The first staging of Craig Adams and Ian Watson’s musical in almost a decade is wonderfully intricate and beautifully moving
We’ve all done it. No, not that. Though – on second thoughts – probably also that, whatever “it” immediately sprang to your mind.
Have you ever had a problem so monumentally large that you physically cannot handle it? Like all the feelings are swirling around and you couldn’t possibly feel every single one of them at the same time? Like nobody that surrounds you has ever experienced the same tremendous depth of emotion? And in that moment it seems so much easier to retreat from the issue rather than confront it. Easier to look outside of yourself rather than within.
The human race is innately self-absorbed. True self-reflection is rare, but most people are able to be remarkably perceptive – if a little brutal – about others.
People watching, as well as the tried-and-true British method of repression, must be some sort of universal constant. Love, friendship, the disproportionate pain of stubbing your toe on an errant piece of furniture – all of these pale in comparison to the inherent nosiness that pervades the human experience. Everybody has sat in public and stared around themselves, wondering about the lives of those that surround them.
Yet, there’s still that strange disconnect between isolation and community that occurs when jammed into a lift with a bunch of strangers. Faced either with the choice to focus inwards, on your own problems, or outwards on those of others. This is precisely what the Busker (Luke Friend) does, as he stretches the 54-second lift journey at Covent Garden station into more than an hour through imagining the unknown lives of the strangers that surround him rather than confront his own issues head on.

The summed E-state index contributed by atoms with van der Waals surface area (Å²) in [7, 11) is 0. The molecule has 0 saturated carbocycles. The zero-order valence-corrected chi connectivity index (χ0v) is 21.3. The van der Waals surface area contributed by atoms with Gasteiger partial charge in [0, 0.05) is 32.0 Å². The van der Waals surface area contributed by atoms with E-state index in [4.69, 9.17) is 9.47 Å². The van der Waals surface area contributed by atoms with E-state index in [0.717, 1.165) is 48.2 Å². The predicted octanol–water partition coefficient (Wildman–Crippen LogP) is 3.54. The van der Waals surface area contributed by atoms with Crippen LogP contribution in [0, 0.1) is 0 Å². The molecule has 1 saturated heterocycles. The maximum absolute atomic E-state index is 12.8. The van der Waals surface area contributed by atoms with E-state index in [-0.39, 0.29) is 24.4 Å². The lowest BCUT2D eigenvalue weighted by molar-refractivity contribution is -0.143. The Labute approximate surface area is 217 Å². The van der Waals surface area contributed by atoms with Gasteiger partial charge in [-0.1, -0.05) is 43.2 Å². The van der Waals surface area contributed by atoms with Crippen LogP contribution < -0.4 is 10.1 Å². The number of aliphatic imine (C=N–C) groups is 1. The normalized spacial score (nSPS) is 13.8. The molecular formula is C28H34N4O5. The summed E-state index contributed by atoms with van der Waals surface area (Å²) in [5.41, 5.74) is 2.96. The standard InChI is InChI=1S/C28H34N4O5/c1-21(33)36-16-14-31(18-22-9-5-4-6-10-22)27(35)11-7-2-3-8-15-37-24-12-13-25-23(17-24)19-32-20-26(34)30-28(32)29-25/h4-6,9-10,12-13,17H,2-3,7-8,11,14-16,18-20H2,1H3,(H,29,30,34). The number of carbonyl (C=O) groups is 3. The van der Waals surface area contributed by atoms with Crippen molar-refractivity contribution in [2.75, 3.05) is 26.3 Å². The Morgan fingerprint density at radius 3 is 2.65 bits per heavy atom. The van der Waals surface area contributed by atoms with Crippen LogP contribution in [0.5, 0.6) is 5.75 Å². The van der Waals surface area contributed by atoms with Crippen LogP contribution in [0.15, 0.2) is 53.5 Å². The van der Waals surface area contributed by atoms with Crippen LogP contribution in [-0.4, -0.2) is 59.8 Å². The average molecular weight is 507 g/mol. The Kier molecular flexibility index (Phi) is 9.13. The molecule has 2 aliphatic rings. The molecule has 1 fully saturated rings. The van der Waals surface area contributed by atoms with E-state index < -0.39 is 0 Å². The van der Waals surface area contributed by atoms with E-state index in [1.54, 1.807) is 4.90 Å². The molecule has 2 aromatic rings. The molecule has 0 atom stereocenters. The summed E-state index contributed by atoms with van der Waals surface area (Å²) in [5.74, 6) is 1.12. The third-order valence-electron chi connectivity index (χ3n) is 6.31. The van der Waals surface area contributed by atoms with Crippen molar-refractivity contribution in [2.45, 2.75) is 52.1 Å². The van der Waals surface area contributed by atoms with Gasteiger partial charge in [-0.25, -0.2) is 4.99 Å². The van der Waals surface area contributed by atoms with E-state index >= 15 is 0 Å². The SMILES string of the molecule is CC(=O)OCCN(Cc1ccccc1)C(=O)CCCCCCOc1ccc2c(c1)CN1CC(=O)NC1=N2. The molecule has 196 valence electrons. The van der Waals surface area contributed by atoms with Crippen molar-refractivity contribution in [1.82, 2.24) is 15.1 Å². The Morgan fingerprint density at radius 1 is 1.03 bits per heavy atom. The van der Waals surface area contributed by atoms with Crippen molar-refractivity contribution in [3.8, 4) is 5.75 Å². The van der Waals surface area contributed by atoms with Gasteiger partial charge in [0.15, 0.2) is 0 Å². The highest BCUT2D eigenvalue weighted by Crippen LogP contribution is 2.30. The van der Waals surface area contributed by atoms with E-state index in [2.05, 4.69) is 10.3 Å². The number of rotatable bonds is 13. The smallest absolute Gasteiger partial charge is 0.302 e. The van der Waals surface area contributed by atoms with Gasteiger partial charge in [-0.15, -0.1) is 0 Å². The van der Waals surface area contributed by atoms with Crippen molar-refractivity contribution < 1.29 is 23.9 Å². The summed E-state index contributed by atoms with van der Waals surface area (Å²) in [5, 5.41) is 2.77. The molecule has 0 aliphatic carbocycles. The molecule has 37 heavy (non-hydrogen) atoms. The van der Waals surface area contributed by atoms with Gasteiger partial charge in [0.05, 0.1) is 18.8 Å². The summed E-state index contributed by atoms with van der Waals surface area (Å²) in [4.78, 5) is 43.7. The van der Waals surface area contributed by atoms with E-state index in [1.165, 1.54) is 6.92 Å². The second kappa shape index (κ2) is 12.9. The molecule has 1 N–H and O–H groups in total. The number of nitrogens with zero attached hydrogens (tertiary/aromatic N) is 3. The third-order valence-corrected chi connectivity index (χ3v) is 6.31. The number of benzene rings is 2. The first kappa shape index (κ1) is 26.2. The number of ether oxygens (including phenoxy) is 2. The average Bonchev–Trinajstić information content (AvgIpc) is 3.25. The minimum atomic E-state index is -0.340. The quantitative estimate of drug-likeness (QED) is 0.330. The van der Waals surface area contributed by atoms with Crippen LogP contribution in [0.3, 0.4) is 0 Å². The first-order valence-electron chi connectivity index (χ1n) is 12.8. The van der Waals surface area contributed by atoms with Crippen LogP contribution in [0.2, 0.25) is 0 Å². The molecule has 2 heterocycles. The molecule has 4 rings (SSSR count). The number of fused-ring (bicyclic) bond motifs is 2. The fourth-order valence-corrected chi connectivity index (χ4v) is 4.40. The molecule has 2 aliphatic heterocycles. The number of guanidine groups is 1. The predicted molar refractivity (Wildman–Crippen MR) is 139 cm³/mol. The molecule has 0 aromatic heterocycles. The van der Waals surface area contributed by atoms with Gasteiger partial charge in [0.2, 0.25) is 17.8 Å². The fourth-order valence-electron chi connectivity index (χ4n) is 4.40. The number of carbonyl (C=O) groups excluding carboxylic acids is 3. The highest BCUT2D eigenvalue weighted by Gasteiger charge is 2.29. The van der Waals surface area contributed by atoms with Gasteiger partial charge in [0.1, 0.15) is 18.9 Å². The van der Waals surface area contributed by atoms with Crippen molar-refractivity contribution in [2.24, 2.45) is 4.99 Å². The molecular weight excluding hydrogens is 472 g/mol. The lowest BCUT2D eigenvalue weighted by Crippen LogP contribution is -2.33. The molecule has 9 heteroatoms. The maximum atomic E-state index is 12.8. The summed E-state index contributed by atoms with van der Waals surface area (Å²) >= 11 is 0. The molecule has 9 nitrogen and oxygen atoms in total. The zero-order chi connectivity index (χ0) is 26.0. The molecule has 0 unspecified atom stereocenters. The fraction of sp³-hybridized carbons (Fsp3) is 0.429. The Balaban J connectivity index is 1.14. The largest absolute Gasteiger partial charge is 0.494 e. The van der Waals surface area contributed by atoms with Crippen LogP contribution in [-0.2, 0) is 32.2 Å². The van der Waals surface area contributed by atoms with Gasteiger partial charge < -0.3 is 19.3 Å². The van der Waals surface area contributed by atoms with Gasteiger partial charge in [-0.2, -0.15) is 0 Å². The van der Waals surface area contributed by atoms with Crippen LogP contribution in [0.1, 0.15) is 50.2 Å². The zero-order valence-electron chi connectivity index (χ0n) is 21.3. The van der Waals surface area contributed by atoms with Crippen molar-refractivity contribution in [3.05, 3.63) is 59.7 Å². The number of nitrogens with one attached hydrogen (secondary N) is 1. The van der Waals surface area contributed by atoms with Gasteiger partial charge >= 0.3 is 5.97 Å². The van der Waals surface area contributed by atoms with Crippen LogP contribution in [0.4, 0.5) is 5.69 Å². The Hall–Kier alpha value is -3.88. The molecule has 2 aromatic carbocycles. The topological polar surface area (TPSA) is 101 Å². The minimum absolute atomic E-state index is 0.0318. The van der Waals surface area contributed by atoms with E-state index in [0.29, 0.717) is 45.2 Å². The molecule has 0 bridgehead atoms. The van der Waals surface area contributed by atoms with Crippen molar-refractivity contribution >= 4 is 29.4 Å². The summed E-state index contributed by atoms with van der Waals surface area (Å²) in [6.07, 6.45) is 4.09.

So unfolds a series of initially contextless vignettes as the Busker observes these imagined characters. From a ballet dancer (Cameron Collins), to a dominatrix lap dancer (Tamara Morgan); from a French teacher (Kayleigh McKnight) to a secretary (Hiba Elchikhe), along with a young professional (Marco Titus) and two Avatars (Chrissie Bhima and Jordan Broatch), the Busker uses small snippets of overheard conversation to formulate a life around these strangers. The show ricochets from song to song as these seemingly unconnected stories unfold to reveal far more about the Busker’s character and the emotional trauma he himself is working through.
This particular element of the writing has been built upon since LIFT‘s debut, with director Dean Johnson and writer Craig Adams working in concert, and really helps give these scenes weight and consequence. It would be easy to dismiss these imaginations as unimportant, seeing as they are contextually works of fiction, but the presence of recurring names and relationship dynamics help to hold the audience’s interest and create a sense of ongoing mystery to the Busker’s character, who is almost ever-present, but not nearly as emotionally literate as his imagination seems to be.
Viewed through this lens, LIFT is almost an internal therapy session: the Busker, through attempting to avoid his problems, ends up processing his own emotions through the strangers who constantly surround him, using his tendency of looking outwards to help himself look in and unpick his own quandary. As a result, audiences will notice repeated mentions of a Sarah – an established, familiar, lost figure – with an object of desire: the exciting, unknowable, unquantifiable K. By the end of the show, it is abundantly clear that not one scene is out of place – it all reflects something essential to the Busker’s story that he himself is unable to directly articulate, or potentially even understand.